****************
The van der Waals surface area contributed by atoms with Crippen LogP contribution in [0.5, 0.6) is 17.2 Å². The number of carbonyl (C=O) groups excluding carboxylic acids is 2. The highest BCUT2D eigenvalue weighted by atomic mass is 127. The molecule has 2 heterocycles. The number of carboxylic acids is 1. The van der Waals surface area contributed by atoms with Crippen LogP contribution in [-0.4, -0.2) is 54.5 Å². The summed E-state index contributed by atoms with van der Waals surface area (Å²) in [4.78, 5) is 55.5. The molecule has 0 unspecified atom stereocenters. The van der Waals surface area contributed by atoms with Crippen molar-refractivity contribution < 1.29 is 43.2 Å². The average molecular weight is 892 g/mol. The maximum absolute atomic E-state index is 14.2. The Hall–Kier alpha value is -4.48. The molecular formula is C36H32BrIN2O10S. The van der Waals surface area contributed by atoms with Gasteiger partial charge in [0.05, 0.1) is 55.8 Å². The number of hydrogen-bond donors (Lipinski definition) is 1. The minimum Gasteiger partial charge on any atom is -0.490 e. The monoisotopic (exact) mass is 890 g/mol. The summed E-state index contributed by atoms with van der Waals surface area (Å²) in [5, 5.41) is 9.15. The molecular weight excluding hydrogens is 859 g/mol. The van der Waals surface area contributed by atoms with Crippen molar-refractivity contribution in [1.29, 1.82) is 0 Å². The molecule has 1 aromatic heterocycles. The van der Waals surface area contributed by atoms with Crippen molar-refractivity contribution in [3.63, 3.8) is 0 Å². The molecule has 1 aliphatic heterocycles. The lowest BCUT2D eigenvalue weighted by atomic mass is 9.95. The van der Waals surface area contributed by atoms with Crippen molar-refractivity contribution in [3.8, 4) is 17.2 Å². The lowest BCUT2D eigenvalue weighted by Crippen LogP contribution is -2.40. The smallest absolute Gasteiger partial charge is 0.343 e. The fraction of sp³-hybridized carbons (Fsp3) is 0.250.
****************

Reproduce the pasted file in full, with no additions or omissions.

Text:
The van der Waals surface area contributed by atoms with Crippen LogP contribution in [0.5, 0.6) is 17.2 Å². The number of carbonyl (C=O) groups excluding carboxylic acids is 2. The highest BCUT2D eigenvalue weighted by atomic mass is 127. The molecule has 2 heterocycles. The number of carboxylic acids is 1. The van der Waals surface area contributed by atoms with Crippen LogP contribution in [-0.4, -0.2) is 54.5 Å². The summed E-state index contributed by atoms with van der Waals surface area (Å²) in [4.78, 5) is 55.5. The molecule has 0 unspecified atom stereocenters. The van der Waals surface area contributed by atoms with Crippen molar-refractivity contribution < 1.29 is 43.2 Å². The average molecular weight is 892 g/mol. The maximum absolute atomic E-state index is 14.2. The Hall–Kier alpha value is -4.48. The molecular formula is C36H32BrIN2O10S. The van der Waals surface area contributed by atoms with Gasteiger partial charge in [0.05, 0.1) is 55.8 Å². The number of hydrogen-bond donors (Lipinski definition) is 1. The minimum Gasteiger partial charge on any atom is -0.490 e. The monoisotopic (exact) mass is 890 g/mol. The summed E-state index contributed by atoms with van der Waals surface area (Å²) in [5, 5.41) is 9.15. The molecular weight excluding hydrogens is 859 g/mol. The van der Waals surface area contributed by atoms with Crippen molar-refractivity contribution in [1.29, 1.82) is 0 Å². The molecule has 1 aromatic heterocycles. The van der Waals surface area contributed by atoms with Crippen molar-refractivity contribution in [3.63, 3.8) is 0 Å². The molecule has 1 aliphatic heterocycles. The lowest BCUT2D eigenvalue weighted by atomic mass is 9.95. The van der Waals surface area contributed by atoms with Crippen molar-refractivity contribution in [3.8, 4) is 17.2 Å². The lowest BCUT2D eigenvalue weighted by Crippen LogP contribution is -2.40. The smallest absolute Gasteiger partial charge is 0.343 e. The fraction of sp³-hybridized carbons (Fsp3) is 0.250.